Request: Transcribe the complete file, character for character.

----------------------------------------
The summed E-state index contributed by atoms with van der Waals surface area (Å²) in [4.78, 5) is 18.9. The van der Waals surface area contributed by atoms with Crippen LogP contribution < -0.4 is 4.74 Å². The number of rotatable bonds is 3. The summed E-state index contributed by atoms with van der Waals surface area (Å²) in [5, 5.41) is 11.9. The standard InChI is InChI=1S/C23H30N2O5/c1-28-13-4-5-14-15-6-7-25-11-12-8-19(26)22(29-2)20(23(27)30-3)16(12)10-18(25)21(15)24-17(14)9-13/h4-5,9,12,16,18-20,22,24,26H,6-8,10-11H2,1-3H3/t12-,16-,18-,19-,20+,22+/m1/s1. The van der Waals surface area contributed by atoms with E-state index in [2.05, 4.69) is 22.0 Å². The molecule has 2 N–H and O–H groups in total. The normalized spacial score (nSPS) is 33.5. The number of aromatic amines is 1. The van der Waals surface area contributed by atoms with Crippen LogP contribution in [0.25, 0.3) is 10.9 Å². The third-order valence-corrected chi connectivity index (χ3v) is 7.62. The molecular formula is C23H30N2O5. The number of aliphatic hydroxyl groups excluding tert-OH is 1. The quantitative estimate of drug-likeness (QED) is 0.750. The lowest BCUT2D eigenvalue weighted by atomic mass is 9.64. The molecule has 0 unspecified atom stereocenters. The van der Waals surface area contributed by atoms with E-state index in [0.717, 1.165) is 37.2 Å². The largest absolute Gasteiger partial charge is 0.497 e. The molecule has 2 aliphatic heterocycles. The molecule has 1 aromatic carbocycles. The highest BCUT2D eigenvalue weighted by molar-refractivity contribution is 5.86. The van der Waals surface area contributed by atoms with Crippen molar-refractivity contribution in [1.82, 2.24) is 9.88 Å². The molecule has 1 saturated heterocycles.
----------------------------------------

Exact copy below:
The summed E-state index contributed by atoms with van der Waals surface area (Å²) in [4.78, 5) is 18.9. The van der Waals surface area contributed by atoms with Crippen LogP contribution < -0.4 is 4.74 Å². The number of rotatable bonds is 3. The summed E-state index contributed by atoms with van der Waals surface area (Å²) in [5, 5.41) is 11.9. The standard InChI is InChI=1S/C23H30N2O5/c1-28-13-4-5-14-15-6-7-25-11-12-8-19(26)22(29-2)20(23(27)30-3)16(12)10-18(25)21(15)24-17(14)9-13/h4-5,9,12,16,18-20,22,24,26H,6-8,10-11H2,1-3H3/t12-,16-,18-,19-,20+,22+/m1/s1. The van der Waals surface area contributed by atoms with E-state index in [2.05, 4.69) is 22.0 Å². The molecule has 2 N–H and O–H groups in total. The normalized spacial score (nSPS) is 33.5. The number of aromatic amines is 1. The van der Waals surface area contributed by atoms with Crippen LogP contribution in [0.25, 0.3) is 10.9 Å². The third-order valence-corrected chi connectivity index (χ3v) is 7.62. The molecular formula is C23H30N2O5. The number of aliphatic hydroxyl groups excluding tert-OH is 1. The quantitative estimate of drug-likeness (QED) is 0.750. The lowest BCUT2D eigenvalue weighted by atomic mass is 9.64. The molecule has 0 unspecified atom stereocenters. The van der Waals surface area contributed by atoms with E-state index in [0.717, 1.165) is 37.2 Å². The largest absolute Gasteiger partial charge is 0.497 e. The molecule has 2 aliphatic heterocycles. The molecule has 1 aromatic carbocycles. The highest BCUT2D eigenvalue weighted by molar-refractivity contribution is 5.86. The van der Waals surface area contributed by atoms with Crippen molar-refractivity contribution in [1.82, 2.24) is 9.88 Å². The molecule has 1 saturated heterocycles.